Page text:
Tuesday, January 09, 2007

Congress loudly frets about student loans, quietly does little about them

The Democratic Party's pledge to ram significant legislation through in its first 100 legislative hours (which appears to translate to about two months, in civilian hours) has an interesting angle for with student loans. "Easing the financial burden of college tuition" is on the party's First 10 Bills of 2007 list. So what kind of easing do they have in mind -- assuming, of course, that they can get a bill through, and avoid a veto from the White House?

One of my first blog posts here was about the urgency of consolidating outstanding loans before a pile of changes hit in July 2006. July is when the federal government adjusts the rates on Stafford loans (the program that covers federal student loans, both subsidized and unsubsidized). This year, for loans in repayment, the rate hiked almost 2 percent, to 7.143 percent. The bigger change is that the government did away with its variable rate, replacing it instead with a permanent, fixed rate of 6.8 percent for all loans dispersed after July 1, 2006. (I consolidated my outstanding loans before the hike hit and locked in a rate somewhere around 4.9 percent ... but needed to take a new loan for my fall semester, at the new rate. Yuck.)

Get ready to temper your expectations for what kind of relief the Democrats are offering, though. Conscious of the difficulty of passing expensive new legislation while the U.S. is still spending like a college frosh with brand-new plastic, the Democrats are cutting the cost of their plan by narrowing its scope. According to several news reports, the College Student Relief Act of 2007 that will be introduced next Wednesday (Jan. 17) will only affect new, subsidized Stafford loans . On those loans, a rate cut from 6.8 percent to 3.4 percent will be phased in over the next five years.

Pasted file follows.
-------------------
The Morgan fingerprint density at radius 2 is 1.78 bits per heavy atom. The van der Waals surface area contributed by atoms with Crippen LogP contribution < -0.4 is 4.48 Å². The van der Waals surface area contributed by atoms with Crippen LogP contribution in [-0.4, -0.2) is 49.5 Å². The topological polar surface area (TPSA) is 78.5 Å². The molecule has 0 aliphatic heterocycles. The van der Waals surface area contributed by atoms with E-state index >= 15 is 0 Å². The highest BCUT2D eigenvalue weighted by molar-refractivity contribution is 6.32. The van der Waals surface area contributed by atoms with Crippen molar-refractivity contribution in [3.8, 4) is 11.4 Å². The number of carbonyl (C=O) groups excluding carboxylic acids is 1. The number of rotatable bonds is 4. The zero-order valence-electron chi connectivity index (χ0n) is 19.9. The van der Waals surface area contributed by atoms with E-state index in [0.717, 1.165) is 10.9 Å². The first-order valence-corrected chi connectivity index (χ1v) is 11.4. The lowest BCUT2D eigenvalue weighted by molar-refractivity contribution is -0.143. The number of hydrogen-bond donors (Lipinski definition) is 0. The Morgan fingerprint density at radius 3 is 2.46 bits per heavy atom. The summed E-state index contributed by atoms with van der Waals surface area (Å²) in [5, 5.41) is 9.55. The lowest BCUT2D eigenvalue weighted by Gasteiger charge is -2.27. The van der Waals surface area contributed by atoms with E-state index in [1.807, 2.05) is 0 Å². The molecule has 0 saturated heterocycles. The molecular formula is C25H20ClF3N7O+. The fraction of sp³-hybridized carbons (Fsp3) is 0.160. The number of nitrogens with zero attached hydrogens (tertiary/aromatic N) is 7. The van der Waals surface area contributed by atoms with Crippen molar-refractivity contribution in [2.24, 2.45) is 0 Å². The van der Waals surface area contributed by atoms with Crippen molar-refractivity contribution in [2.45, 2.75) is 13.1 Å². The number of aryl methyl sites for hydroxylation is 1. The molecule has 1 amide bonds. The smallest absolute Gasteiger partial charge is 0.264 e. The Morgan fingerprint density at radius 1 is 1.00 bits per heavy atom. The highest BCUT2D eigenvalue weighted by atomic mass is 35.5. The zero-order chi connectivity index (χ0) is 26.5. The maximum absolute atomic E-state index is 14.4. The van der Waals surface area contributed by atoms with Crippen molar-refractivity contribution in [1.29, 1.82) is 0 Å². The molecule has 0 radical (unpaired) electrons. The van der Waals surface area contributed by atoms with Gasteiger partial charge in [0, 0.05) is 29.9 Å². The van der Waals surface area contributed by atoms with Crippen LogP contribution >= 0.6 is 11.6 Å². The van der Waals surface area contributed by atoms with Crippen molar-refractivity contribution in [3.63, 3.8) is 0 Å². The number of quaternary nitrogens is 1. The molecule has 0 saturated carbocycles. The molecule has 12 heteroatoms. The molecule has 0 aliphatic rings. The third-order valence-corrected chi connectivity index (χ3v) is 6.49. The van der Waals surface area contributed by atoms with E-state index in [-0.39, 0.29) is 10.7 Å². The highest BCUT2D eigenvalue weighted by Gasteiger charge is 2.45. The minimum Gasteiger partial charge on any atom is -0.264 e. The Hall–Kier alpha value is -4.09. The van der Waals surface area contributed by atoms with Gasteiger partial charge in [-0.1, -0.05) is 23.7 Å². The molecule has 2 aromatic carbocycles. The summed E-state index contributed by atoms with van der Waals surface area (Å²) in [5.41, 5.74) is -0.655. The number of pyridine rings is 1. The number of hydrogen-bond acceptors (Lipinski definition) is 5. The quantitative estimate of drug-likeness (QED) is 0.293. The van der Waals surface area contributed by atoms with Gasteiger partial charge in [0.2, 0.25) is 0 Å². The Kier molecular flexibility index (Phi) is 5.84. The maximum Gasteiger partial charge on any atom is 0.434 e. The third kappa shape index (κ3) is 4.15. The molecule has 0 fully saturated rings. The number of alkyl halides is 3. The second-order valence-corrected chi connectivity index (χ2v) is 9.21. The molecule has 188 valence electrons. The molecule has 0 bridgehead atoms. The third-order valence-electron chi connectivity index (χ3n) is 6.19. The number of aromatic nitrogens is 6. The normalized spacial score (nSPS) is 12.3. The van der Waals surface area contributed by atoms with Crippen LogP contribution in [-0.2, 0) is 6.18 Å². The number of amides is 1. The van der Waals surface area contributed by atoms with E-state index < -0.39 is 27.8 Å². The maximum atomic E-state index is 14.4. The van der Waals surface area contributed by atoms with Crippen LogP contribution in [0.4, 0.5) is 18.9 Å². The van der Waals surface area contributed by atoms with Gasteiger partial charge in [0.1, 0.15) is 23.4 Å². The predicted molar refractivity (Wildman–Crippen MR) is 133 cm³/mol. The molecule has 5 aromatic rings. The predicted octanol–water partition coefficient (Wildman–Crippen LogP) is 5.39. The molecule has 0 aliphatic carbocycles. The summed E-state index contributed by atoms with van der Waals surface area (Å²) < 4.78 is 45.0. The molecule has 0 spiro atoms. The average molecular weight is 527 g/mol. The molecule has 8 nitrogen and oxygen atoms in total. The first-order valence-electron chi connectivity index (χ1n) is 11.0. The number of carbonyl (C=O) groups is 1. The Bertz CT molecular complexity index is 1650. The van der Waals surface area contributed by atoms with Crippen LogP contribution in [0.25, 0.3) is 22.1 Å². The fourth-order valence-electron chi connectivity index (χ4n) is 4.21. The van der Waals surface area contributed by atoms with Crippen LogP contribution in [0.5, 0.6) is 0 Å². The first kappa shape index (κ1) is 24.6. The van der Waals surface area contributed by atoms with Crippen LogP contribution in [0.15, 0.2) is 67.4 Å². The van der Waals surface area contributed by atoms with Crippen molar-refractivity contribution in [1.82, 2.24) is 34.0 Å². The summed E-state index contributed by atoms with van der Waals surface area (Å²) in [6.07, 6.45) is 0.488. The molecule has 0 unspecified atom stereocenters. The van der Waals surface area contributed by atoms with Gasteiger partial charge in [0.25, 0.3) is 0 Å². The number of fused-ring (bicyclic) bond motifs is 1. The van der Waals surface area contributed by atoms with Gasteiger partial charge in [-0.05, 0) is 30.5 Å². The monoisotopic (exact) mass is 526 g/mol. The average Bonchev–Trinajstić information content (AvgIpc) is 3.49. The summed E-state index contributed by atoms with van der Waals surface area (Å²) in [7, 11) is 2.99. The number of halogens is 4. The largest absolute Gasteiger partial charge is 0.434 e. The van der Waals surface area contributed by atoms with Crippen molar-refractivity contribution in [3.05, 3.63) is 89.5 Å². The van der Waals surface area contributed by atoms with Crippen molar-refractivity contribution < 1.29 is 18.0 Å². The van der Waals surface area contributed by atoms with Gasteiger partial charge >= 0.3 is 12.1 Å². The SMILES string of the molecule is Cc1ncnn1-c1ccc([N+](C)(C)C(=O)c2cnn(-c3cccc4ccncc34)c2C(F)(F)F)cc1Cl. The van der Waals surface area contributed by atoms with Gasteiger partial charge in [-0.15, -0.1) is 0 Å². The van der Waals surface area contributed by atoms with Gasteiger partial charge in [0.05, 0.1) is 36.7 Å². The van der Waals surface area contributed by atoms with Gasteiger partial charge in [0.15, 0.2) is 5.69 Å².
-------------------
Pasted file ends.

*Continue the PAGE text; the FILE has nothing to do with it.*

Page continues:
Reporters are still trying to suss out exactly what will be in this bill, but the general tenor of the reporting is that it'll be narrow. So, if you're already out of school and paying (or ducking) your loans, prepare to keep slogging.

Student loan repayments seem to trip up lots of people, and it's no surprise. Confront your average new grad -- with the typical new-grad paltry paycheck and new-grad naivety about personal finance -- with a bill for a scary large debt, and it's unsurprising that many go the ostrich route and ignore the bill. (I can't claim to be an exception. David dragged me out of denial before my grace period expired, so I never had problems with student-loan defaults, but I spent my first few months out of college throwing out my credit-card bills unopened. David paying my loans for me for the first few years they were due is the only thing that kept my credit and payment track record safe. Yay for better organized, more practical spouses!)

But student loans are about the hardest debt to hide from -- they don't go away in bankruptcy, and even if you never get an actual bill (a common problem plaguing transient new grads), you're responsible for knowing about and servicing the debt. This can be tricky; with banks merging and selling off assets all the time, a standard student-loan debt can change hands a half-dozen times in its lifespan. Fortunately, there are a few resources out there to help you track down your debt, such as the National Student Loan Data System. Mapping Your Future has a resource list.